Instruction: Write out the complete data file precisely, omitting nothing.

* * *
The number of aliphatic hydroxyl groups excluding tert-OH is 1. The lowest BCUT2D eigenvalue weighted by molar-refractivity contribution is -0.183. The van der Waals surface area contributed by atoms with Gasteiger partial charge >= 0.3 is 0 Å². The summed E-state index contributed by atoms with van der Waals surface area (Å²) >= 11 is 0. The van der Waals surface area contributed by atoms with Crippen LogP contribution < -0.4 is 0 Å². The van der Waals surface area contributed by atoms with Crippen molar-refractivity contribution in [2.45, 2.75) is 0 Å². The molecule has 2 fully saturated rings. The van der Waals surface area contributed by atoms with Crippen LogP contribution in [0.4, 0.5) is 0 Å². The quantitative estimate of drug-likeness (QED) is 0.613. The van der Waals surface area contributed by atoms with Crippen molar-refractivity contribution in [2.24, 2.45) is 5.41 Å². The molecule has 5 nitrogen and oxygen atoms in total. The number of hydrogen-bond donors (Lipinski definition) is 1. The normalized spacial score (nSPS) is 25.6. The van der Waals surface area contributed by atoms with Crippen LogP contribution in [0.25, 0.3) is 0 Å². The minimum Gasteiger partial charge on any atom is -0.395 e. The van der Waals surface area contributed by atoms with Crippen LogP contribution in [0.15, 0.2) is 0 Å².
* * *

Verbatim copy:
The number of aliphatic hydroxyl groups excluding tert-OH is 1. The lowest BCUT2D eigenvalue weighted by molar-refractivity contribution is -0.183. The van der Waals surface area contributed by atoms with Gasteiger partial charge >= 0.3 is 0 Å². The summed E-state index contributed by atoms with van der Waals surface area (Å²) >= 11 is 0. The van der Waals surface area contributed by atoms with Crippen LogP contribution < -0.4 is 0 Å². The van der Waals surface area contributed by atoms with Crippen molar-refractivity contribution in [2.45, 2.75) is 0 Å². The molecule has 2 fully saturated rings. The van der Waals surface area contributed by atoms with Crippen LogP contribution in [0.4, 0.5) is 0 Å². The quantitative estimate of drug-likeness (QED) is 0.613. The van der Waals surface area contributed by atoms with Crippen molar-refractivity contribution in [2.24, 2.45) is 5.41 Å². The molecule has 5 nitrogen and oxygen atoms in total. The number of hydrogen-bond donors (Lipinski definition) is 1. The normalized spacial score (nSPS) is 25.6. The van der Waals surface area contributed by atoms with Crippen LogP contribution in [0.25, 0.3) is 0 Å². The minimum Gasteiger partial charge on any atom is -0.395 e. The van der Waals surface area contributed by atoms with Crippen LogP contribution in [0.15, 0.2) is 0 Å².